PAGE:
Sounds a lot like NASCAR. Hmmm. Another part of the appeal of the NASCAR Rocks program was the opportunity to reach out to new fans and new markets in a different and exciting way.
"When you're trying to grow, you don't want to play into your stereotypes," Crouch says. "And while we never want to alienate our core fans, we also want to appeal to new fans."
It was incredibly obvious that hard-core NASCAR fans elbowed up to new NASCAR fans on every stop on the tour. And even though I didn't exactly see a lovefest between racing fans and potential racing fans, I did see plenty of stereotypical people gelling together at one event. Like 20-something college types mixed in with aging hippies. Like "rednecks" standing next to the Silicon Valley geeks. Like grunge guys and gals and yuppies buying each other beers. It was a beautiful thing.
Although my experience on the tour, which included stops in Las Vegas and Los Angeles, was not exactly Woodstock, it did, once again, prove to me that racing fans are unique.
"Our fans are our fans no matter what the event. If they have an opportunity to experience NASCAR in any way, they seem to want to support it," Crouch says. "We treasure that relationship with our fans. We are very fortunate to have that relationship."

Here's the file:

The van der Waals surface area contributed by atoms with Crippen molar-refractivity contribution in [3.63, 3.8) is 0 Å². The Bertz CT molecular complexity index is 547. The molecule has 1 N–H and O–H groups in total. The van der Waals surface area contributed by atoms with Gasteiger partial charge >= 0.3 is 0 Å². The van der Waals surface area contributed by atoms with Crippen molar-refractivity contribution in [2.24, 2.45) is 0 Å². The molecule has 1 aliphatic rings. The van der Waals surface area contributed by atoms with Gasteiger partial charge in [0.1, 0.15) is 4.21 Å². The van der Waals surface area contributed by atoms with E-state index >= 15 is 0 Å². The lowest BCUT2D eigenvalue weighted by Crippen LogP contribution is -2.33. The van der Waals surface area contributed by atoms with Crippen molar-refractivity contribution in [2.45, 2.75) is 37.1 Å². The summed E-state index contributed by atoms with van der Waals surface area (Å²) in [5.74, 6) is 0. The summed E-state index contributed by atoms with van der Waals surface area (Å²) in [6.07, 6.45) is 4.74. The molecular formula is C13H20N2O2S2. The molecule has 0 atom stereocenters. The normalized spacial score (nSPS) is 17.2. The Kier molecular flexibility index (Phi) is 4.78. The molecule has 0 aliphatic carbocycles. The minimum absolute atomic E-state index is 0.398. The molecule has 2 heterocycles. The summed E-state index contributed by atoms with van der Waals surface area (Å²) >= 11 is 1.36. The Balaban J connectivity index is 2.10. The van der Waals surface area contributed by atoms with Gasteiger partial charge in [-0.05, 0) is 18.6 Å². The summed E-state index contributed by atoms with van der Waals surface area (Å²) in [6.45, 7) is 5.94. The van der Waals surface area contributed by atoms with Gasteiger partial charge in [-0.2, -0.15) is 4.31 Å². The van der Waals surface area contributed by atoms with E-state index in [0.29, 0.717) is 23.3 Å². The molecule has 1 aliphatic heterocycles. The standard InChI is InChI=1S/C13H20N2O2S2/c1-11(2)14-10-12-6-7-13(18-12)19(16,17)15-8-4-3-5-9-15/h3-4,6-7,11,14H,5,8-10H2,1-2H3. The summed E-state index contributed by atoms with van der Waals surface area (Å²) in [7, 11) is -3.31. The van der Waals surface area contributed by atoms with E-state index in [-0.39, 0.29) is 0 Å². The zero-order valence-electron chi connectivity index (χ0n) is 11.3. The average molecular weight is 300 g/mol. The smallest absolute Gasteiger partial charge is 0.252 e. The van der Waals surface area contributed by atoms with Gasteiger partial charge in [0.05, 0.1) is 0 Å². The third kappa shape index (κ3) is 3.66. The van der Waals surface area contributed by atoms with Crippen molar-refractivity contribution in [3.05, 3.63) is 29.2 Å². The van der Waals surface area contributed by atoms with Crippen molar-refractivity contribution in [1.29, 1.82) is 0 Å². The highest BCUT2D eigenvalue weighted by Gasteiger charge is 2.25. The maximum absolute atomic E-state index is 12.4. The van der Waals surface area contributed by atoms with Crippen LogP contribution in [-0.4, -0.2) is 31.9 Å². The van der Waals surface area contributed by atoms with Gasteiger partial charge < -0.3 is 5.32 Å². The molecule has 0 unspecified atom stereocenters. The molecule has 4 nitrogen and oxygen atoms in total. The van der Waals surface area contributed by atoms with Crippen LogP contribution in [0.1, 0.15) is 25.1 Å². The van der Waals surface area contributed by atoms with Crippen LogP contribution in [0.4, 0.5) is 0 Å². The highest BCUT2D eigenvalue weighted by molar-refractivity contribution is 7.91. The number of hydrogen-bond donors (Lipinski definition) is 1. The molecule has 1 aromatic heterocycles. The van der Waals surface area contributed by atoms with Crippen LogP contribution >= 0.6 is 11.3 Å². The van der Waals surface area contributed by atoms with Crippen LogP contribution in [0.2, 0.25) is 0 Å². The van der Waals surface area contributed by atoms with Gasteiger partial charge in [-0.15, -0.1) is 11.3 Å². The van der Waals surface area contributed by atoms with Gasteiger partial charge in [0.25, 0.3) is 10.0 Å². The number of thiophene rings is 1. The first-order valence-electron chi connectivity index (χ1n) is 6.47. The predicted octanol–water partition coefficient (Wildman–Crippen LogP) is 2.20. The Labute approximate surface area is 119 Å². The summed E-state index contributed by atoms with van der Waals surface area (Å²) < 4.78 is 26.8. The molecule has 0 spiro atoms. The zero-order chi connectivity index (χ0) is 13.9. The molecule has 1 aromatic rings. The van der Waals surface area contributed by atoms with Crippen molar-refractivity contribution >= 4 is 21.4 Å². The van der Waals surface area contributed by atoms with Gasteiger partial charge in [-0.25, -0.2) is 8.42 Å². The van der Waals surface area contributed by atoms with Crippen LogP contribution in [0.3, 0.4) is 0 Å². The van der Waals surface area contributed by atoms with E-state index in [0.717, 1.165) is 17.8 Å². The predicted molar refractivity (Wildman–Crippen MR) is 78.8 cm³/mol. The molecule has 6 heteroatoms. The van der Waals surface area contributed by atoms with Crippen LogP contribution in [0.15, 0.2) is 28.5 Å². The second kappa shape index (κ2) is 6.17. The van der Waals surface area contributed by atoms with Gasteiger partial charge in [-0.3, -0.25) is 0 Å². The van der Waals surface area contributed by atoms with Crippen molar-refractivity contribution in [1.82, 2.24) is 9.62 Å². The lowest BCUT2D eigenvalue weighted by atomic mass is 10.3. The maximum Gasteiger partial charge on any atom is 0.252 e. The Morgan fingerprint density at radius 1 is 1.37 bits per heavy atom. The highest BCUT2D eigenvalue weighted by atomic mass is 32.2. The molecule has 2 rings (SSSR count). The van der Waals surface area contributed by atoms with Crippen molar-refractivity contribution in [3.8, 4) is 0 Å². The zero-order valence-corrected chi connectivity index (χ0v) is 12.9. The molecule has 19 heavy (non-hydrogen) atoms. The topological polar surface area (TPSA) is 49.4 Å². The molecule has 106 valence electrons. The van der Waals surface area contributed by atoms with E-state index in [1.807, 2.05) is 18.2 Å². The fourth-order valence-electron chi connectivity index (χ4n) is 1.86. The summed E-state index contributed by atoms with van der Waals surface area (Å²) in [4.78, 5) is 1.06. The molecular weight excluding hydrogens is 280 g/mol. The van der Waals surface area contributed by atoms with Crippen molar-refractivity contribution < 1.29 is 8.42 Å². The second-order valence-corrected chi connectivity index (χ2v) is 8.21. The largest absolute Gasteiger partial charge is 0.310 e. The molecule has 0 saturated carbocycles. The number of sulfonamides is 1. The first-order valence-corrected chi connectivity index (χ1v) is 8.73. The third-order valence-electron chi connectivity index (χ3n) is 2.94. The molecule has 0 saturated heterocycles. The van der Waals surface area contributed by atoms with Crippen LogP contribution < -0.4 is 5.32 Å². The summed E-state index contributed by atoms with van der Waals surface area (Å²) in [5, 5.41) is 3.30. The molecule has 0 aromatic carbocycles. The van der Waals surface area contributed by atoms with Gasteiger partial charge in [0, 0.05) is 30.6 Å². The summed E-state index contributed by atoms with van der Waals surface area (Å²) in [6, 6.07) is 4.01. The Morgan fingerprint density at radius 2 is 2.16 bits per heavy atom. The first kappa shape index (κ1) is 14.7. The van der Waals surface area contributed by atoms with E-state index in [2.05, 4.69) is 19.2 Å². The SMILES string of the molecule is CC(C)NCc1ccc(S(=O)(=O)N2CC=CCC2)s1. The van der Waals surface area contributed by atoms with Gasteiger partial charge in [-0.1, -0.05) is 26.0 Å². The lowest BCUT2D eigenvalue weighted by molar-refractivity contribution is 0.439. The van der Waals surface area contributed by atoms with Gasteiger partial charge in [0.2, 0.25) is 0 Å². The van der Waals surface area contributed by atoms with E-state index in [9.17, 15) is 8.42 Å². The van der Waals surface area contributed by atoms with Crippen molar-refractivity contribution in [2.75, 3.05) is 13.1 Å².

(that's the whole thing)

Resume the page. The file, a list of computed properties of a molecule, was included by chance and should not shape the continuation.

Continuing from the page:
Undoubtedly, NASCAR will continue to find new and exciting ways to promote the fastest-growing spectator sport in America. Who knows, maybe Grandpa Gordon will come out of retirement to run a couple of races during NASCAR's 100th anniversary season. If he does, you'll read it here first.
The NASCAR ExperienceTraveling with the 30-city music tour was the NASCAR Rocks festi-val. The interactive festival included a place to test your race car tire-changing skills, special show cars, video games, and more. The NASCAR Experience served as the pace lap for fans to get geared before the concert.
The NASCAR Rocks sponsors, which include CBS Sports, TNN, Westwood One, True Value, Wrenchhead.com, Budweiser, EA Sports, Gatorade, Hot Wheels, and Penske all contributed to the flavor and excitement of each event. Leave it to NASCAR to turn a rock concert into a full-on extravaganza for the entire family.
Have A Little Faith In MeMusic & racing go together: Part IIFor some reason, many of the same people that record music like to record seat time in a race car as well. John Hiatt is no exception. Hiatt flat out kicks ass. The same award-winning singer/songwriter who has been knocking out hit after hit for nearly 25 years has also been logging wins in a Legends car at racetracks in Tennessee.